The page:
Becky Zavada says, “I made a sourdough nutella star using Lisa Rayner’s sweet dough from her book “Wild bread“. I really love that book. I also made crackers and batter bread from that book and they both turned out great.” Purchase a Kindle or paper copy of Wild Bread at the link.
My book, “Wild Bread: Handbaked sourdough artisan breads in your own kitchen” is now available on Kindle. Amazon is supposed to link the Kindle edition to the paper edition within the next 48 hours. You can buy the spiral-bound paper version here.
For Christmas, my mother made Hungarian pastry-like cookies called kiffles or kiflis (pronounced “KEE-flees”). She stuffed them with two traditional fillings: apricot jam and sweetened ground walnuts. The plate is Hungarian, too, purchased during one of our family trips to Hungary.
The original kiffles are made with yeast dough. Newer recipes are made with baker’s yeast, baking powder or no riser at all, like pie dough. It’s easy to convert baker’s yeast versions to sourdough. I explain how to convert baker’s yeast recipes to sourdough versions in Wild Bread: Handbaked sourdough artisan breads in your own kitchen.
To make kiffles, you roll out a paper-thin triangle of dough, place a dollop of filling on it, roll it up and bake it. Sometimes the cooled cookies are rolled in powdered sugar. Other traditional fillings include ground poppy seeds and lekvar (prune) jam/butter.
The pastry originated with the Ottoman Turks when Hungary was part of the Ottoman Empire. There are many Turkish desserts with similar nut and fruit fillings.
I made a super simple variation of sourdough cinnamon rolls yesterday. I was multitasking and wanted a pastry that didn’t require a lot of time to make, so I made a large turnover / calzone / empanada. I had actually made the plain artisan dough a couple of days ago, but then something came up and I couldn’t bake it, so I put the dough in the refrigerator.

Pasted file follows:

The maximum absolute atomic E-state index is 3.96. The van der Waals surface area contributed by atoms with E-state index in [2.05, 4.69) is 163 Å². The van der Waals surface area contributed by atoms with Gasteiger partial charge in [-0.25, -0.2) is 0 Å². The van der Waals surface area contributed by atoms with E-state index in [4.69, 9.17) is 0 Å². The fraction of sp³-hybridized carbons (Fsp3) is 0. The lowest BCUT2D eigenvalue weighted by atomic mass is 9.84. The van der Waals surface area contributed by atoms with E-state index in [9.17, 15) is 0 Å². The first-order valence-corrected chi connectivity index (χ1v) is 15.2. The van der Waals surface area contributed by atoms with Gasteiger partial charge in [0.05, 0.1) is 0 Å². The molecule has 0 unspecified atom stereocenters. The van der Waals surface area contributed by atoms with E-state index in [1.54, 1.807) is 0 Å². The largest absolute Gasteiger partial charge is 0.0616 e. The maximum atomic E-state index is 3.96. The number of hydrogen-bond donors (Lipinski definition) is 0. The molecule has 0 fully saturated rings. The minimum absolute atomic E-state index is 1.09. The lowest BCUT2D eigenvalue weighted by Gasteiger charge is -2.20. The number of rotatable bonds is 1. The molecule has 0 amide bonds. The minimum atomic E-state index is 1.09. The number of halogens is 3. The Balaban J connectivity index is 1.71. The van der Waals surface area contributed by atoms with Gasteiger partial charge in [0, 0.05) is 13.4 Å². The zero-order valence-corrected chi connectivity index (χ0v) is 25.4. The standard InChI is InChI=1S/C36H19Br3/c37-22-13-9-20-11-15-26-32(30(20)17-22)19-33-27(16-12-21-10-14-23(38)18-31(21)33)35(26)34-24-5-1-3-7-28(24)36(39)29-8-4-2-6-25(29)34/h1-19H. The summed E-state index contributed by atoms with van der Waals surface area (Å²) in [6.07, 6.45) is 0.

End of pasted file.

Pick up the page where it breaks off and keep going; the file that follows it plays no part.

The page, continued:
Sourdough will keep just fine in the refrigerator for several days. When I took it out and let it warm up to room temperature on the kitchen counter, it became bubbly and active. I lightly kneaded it with as little additional flour as possible. After a short bench rest to relax the gluten, I rolled out the dough into an oval. On one side I spread softened vegan butter (Earth Balance), then sprinkled on unbleached sugar (evaporated cane juice), cinnamon, and pecan pieces. I moved the dough to a baking sheet and flipped the plain dough half over the top. I used a fork to close the edges and poke holes in the dough.
The turnover was barely cooled down when we started eating it. Delicious. More like really good cinnamon toast than gooey sweet rolls because of the higher bread-to-filling ratio, with a texture somewhere in between the two.
Sweet doughs contain sweetener and fat. They have a softer crumb than artisan breads and often include fillings and toppings. And yes, you can make excellent sweet doughs with sourdough starter whole wheat or other whole grains.
ANY bread can be made with a sourdough starter instead of commercial yeast. Sourdough loaf bread is one of the easiest breads to make. You can use plain flour/water/starter (artisan dough) or sweet dough containing sugar and fat. You can flavor loaf breads in multiple ways. You can bake your dough in a loaf pan of any shape, like the super long loaf bread pictured above. You can even bake sourdough batter in a loaf pan to make no-knead sliced bread!
I made some extra artisan dough when I was baking some bread. It is easy to make exactly the volume of active sourdough starter that you want to use by adjusting how much flour and water you use to feed the starter. I brushed the rolled out dough with melted vegan butter (Earth Balance) and then sprinkled it with evaporated cane juice (unbleached sugar) and cinnamon from my natural foods buying club.